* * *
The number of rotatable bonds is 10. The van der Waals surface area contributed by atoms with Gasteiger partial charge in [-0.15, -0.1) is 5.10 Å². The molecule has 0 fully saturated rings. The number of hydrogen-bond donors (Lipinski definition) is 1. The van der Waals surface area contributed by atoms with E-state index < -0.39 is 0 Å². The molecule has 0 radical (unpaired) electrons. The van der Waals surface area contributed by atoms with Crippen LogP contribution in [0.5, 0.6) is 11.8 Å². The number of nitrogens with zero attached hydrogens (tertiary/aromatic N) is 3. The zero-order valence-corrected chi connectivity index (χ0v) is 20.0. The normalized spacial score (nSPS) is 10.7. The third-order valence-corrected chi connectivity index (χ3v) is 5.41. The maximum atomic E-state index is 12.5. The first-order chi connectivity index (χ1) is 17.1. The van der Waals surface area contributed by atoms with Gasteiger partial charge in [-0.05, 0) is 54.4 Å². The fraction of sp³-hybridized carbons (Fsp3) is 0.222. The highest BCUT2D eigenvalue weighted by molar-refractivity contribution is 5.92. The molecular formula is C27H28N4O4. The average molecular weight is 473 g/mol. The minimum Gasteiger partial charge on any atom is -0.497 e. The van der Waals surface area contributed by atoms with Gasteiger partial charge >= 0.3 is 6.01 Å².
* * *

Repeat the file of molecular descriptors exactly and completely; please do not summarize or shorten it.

The number of rotatable bonds is 10. The van der Waals surface area contributed by atoms with Gasteiger partial charge in [-0.15, -0.1) is 5.10 Å². The molecule has 0 fully saturated rings. The number of hydrogen-bond donors (Lipinski definition) is 1. The van der Waals surface area contributed by atoms with E-state index < -0.39 is 0 Å². The molecule has 0 radical (unpaired) electrons. The van der Waals surface area contributed by atoms with Crippen LogP contribution in [0.5, 0.6) is 11.8 Å². The number of nitrogens with zero attached hydrogens (tertiary/aromatic N) is 3. The zero-order valence-corrected chi connectivity index (χ0v) is 20.0. The normalized spacial score (nSPS) is 10.7. The third-order valence-corrected chi connectivity index (χ3v) is 5.41. The maximum atomic E-state index is 12.5. The first-order chi connectivity index (χ1) is 17.1. The van der Waals surface area contributed by atoms with Gasteiger partial charge in [-0.05, 0) is 54.4 Å². The fraction of sp³-hybridized carbons (Fsp3) is 0.222. The highest BCUT2D eigenvalue weighted by molar-refractivity contribution is 5.92. The molecular formula is C27H28N4O4. The average molecular weight is 473 g/mol. The minimum Gasteiger partial charge on any atom is -0.497 e. The van der Waals surface area contributed by atoms with Gasteiger partial charge >= 0.3 is 6.01 Å².